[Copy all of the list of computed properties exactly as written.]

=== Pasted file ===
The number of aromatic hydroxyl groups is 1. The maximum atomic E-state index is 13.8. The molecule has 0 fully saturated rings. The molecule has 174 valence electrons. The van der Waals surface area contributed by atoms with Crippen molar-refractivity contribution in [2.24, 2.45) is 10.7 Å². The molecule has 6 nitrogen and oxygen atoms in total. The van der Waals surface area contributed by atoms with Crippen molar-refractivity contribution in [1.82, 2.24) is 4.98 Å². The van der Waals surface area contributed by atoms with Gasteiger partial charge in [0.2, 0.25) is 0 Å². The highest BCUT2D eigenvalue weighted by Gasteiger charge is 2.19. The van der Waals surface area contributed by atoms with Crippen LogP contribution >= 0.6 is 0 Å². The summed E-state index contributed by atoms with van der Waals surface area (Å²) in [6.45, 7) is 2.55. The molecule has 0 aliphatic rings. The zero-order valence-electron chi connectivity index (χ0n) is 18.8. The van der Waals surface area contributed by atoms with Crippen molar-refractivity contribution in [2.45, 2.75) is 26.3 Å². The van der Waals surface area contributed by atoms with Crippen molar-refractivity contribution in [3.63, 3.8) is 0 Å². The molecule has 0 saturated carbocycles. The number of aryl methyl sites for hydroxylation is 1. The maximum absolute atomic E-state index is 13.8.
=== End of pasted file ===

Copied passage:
The number of aromatic hydroxyl groups is 1. The maximum atomic E-state index is 13.8. The molecule has 0 fully saturated rings. The molecule has 174 valence electrons. The van der Waals surface area contributed by atoms with Crippen molar-refractivity contribution in [2.24, 2.45) is 10.7 Å². The molecule has 6 nitrogen and oxygen atoms in total. The van der Waals surface area contributed by atoms with Crippen molar-refractivity contribution in [1.82, 2.24) is 4.98 Å². The van der Waals surface area contributed by atoms with Gasteiger partial charge in [0.2, 0.25) is 0 Å². The highest BCUT2D eigenvalue weighted by Gasteiger charge is 2.19. The van der Waals surface area contributed by atoms with Crippen LogP contribution >= 0.6 is 0 Å². The summed E-state index contributed by atoms with van der Waals surface area (Å²) in [6.45, 7) is 2.55. The molecule has 0 aliphatic rings. The zero-order valence-electron chi connectivity index (χ0n) is 18.8. The van der Waals surface area contributed by atoms with Crippen molar-refractivity contribution in [2.45, 2.75) is 26.3 Å². The van der Waals surface area contributed by atoms with Crippen molar-refractivity contribution in [3.63, 3.8) is 0 Å². The molecule has 0 saturated carbocycles. The number of aryl methyl sites for hydroxylation is 1. The maximum absolute atomic E-state index is 13.8.